TALLAHASSEE — An overwhelming majority of Florida voters — 71 percent — support prohibiting motorists from text messaging while driving, according to a new Tampa Bay Times/Miami Herald/Bay News 9 Poll.
Florida is one of only 15 states without some kind of ban. A measure to enforce one is being considered by the Legislature during the current session, but lawmakers say it has a dim chance of passing. Many Republicans, including House Speaker Dean Cannon, say it would infringe on personal liberty and be difficult to enforce.
But the poll shows strong support statewide for a ban, with 27 percent opposing and 2 percent undecided.
"If I'm a legislator, this is a no-brainer for me to vote for," said Brad Coker, managing director of Mason-Dixon Polling & Research, which conducted the poll. "There's been very, very good public relations done nationwide, and even in Florida, that this is dangerous to do, and that's obviously getting through."
Across demographic groups, there was little disagreement:
• Voters in southwest Florida seem most willing to embrace such a restriction, with 78 percent in support. The Tampa Bay region came in second at 72 percent favorable.
• Democrats, at 78 percent, favor a proposal more than Republicans and independents, with both groups at 66 percent.
• Black voters polled at 81 percent in support, 11 percentage points higher than white voters and 13 points above Hispanics.
• At 74 percent, women support the idea more than men by a margin of 5 percentage points.
• At 62 percent, voters between the ages of 18 and 34 polled 9 percentage points below the statewide average in support of a ban. Support was much higher among adults 35 to 64, at 70 percent. Voters over 65, however, polled 6 points above the average at 77 percent.
The telephone survey of 800 registered Florida voters — all likely to vote in the general election — was conducted Jan. 24-26 for the Tampa Bay Times, Miami Herald, El Nuevo Herald, Bay News 9 and Central Florida News 13. The poll was conducted by Mason-Dixon, a nonpartisan, Jacksonville-based company. The margin of error is 3.5 percentage points.
Electronic devices caused 2,218 crashes in Florida in 2011 through October, state records show, with texting contributing to 145 crashes. The percentage is low, but police say it's probably higher because culpable drivers may not admit they were using a cellphone.
In December, U.S. Transportation Secretary Ray LaHood called on Congress to enact a national ban against texting while driving. That was modest compared to a subsequent recommendation from the National Transportation Safety Board that states ban the non-emergency use of cell phones and other electronic devices by drivers — a notion flatly rejected by Florida lawmakers.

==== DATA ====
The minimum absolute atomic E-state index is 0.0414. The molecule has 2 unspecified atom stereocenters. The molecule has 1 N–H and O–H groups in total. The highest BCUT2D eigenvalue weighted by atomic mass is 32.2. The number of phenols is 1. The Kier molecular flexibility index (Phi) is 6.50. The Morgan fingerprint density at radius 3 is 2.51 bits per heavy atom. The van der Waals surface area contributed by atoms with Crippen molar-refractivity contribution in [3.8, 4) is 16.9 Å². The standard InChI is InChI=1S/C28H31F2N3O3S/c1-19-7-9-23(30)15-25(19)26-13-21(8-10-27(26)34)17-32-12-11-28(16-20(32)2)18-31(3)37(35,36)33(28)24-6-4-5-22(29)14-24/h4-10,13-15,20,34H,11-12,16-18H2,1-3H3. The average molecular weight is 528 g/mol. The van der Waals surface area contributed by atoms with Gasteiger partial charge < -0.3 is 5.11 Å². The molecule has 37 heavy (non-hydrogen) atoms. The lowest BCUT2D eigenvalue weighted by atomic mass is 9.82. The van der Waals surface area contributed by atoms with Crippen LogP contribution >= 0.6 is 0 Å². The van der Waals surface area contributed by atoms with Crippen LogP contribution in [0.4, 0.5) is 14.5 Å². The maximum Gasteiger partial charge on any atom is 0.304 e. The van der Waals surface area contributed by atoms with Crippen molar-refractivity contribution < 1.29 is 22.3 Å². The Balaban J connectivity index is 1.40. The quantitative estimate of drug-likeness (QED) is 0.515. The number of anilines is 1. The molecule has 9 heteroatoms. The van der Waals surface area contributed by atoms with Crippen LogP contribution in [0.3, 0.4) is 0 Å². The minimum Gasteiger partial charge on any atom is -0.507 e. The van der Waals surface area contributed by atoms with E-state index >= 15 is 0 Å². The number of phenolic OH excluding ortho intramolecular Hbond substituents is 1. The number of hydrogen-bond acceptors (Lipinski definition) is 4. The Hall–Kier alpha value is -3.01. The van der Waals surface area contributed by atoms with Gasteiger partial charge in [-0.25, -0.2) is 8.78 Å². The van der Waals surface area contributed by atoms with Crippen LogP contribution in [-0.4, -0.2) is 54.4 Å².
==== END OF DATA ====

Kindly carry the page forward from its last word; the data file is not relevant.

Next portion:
Critics point to studies by the Insurance Institute for Highway Safety, which is funded by car insurance companies to research ways to reduce crashes, that show traffic safety has not improved in states with bans. They also suggest bans are difficult to enforce; what if the driver is reading a message, or searching for a number? Doesn't that also take eyes off the road?
The state Senate is poised to pass a ban on texting while driving this session that would penalize the practice as a secondary offense. It's Sen. Nancy Detert's third time sponsoring the legislation.
Under SB 416, police could only cite a motorist for texting behind the wheel if it occurred on top of a primary offense, such as speeding, running a red light or causing a crash. Detert says her bill will still allow motorists to compose text messages or emails at a red light, use GPS or dial a number while driving.
The first violation would come with a $30 fine and be categorized as a nonmoving violation. A second violation within five years would be upgraded as a moving violation and a $60 fine. Six points would be added if the use of a wireless communications device results in a crash.
Further, motorists could face two points on their drivers' licenses for violating the ban in a school zone. Again, it would have to be in conjunction with another moving violation.
The proposal awaits another Senate hearing before heading for a floor vote. Just two senators have voted against it so far.
But in the House, the measure is stalled.
"Look, I think a lot of our members have concerns about both the remedy and the structure of any bill that regulates individual behavior," Cannon said. "I've got personal liberties concerns."
Rep. Ray Pilon, R-Sarasota, sponsor of HB 299, can't persuade a colleague to give the proposal its first hearing. Rep. Brad Drake, R-Eucheeanna, House Transportation and Highway Safety Subcommittee chairman, wouldn't say the proposal is dead, but he's "not very optimistic."
"There are bad things that occur all over this world," Drake said, "and the government will never be able to solve all those behaviors."
Still, the poll shows Republican lawmakers wary of passing a ban are "not necessarily in tune with their voters," Coker said.
Take Barbara Updegraff, 80, a Republican retiree who lives in Palm Harbor and participated in the poll.
"You want to text? Pull off the road and text if it's that important," she said in an interview. "When my cell phone rings and I'm driving, I don't answer it because I know they'll leave me a number if it's important."
Times/Herald staff writer Brittany Davis contributed to this report. Katie Sanders can be reached at firstname.lastname@example.org.